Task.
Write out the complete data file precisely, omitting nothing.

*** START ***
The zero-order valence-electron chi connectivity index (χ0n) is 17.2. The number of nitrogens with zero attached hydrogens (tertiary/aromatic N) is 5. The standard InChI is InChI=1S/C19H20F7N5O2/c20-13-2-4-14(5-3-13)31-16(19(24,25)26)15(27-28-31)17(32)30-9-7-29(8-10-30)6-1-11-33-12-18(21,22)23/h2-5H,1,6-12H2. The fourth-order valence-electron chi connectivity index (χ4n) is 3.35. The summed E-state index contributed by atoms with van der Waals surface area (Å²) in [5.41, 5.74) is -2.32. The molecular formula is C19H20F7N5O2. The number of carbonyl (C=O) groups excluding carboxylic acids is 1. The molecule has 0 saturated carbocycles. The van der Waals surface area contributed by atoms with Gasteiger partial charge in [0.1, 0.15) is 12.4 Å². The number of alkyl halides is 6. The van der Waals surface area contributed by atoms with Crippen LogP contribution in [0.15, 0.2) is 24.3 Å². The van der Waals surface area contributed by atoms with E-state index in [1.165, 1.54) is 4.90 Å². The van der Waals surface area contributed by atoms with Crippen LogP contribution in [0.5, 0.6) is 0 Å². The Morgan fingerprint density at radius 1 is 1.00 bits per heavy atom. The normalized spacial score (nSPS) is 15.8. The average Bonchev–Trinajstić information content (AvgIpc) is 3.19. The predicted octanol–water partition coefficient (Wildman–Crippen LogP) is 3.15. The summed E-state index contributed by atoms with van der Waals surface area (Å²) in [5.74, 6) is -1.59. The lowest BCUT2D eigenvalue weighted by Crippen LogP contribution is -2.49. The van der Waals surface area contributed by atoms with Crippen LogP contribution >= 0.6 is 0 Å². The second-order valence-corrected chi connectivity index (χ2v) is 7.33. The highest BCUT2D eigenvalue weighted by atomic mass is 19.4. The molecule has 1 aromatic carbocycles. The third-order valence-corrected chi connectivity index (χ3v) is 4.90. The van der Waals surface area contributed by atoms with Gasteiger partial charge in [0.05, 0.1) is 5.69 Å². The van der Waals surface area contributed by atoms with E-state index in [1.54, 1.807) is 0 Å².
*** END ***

The zero-order valence-electron chi connectivity index (χ0n) is 17.2. The number of nitrogens with zero attached hydrogens (tertiary/aromatic N) is 5. The standard InChI is InChI=1S/C19H20F7N5O2/c20-13-2-4-14(5-3-13)31-16(19(24,25)26)15(27-28-31)17(32)30-9-7-29(8-10-30)6-1-11-33-12-18(21,22)23/h2-5H,1,6-12H2. The fourth-order valence-electron chi connectivity index (χ4n) is 3.35. The summed E-state index contributed by atoms with van der Waals surface area (Å²) in [5.41, 5.74) is -2.32. The molecular formula is C19H20F7N5O2. The number of carbonyl (C=O) groups excluding carboxylic acids is 1. The molecule has 0 saturated carbocycles. The van der Waals surface area contributed by atoms with Gasteiger partial charge in [0.1, 0.15) is 12.4 Å². The number of alkyl halides is 6. The van der Waals surface area contributed by atoms with Crippen LogP contribution in [0.15, 0.2) is 24.3 Å². The van der Waals surface area contributed by atoms with E-state index in [1.165, 1.54) is 4.90 Å². The van der Waals surface area contributed by atoms with Crippen LogP contribution in [0.5, 0.6) is 0 Å². The Morgan fingerprint density at radius 1 is 1.00 bits per heavy atom. The normalized spacial score (nSPS) is 15.8. The average Bonchev–Trinajstić information content (AvgIpc) is 3.19. The predicted octanol–water partition coefficient (Wildman–Crippen LogP) is 3.15. The summed E-state index contributed by atoms with van der Waals surface area (Å²) in [5.74, 6) is -1.59. The lowest BCUT2D eigenvalue weighted by Crippen LogP contribution is -2.49. The van der Waals surface area contributed by atoms with Crippen LogP contribution >= 0.6 is 0 Å². The second-order valence-corrected chi connectivity index (χ2v) is 7.33. The highest BCUT2D eigenvalue weighted by atomic mass is 19.4. The molecule has 1 aromatic carbocycles. The third-order valence-corrected chi connectivity index (χ3v) is 4.90. The van der Waals surface area contributed by atoms with Gasteiger partial charge in [0.05, 0.1) is 5.69 Å². The van der Waals surface area contributed by atoms with E-state index in [1.54, 1.807) is 0 Å².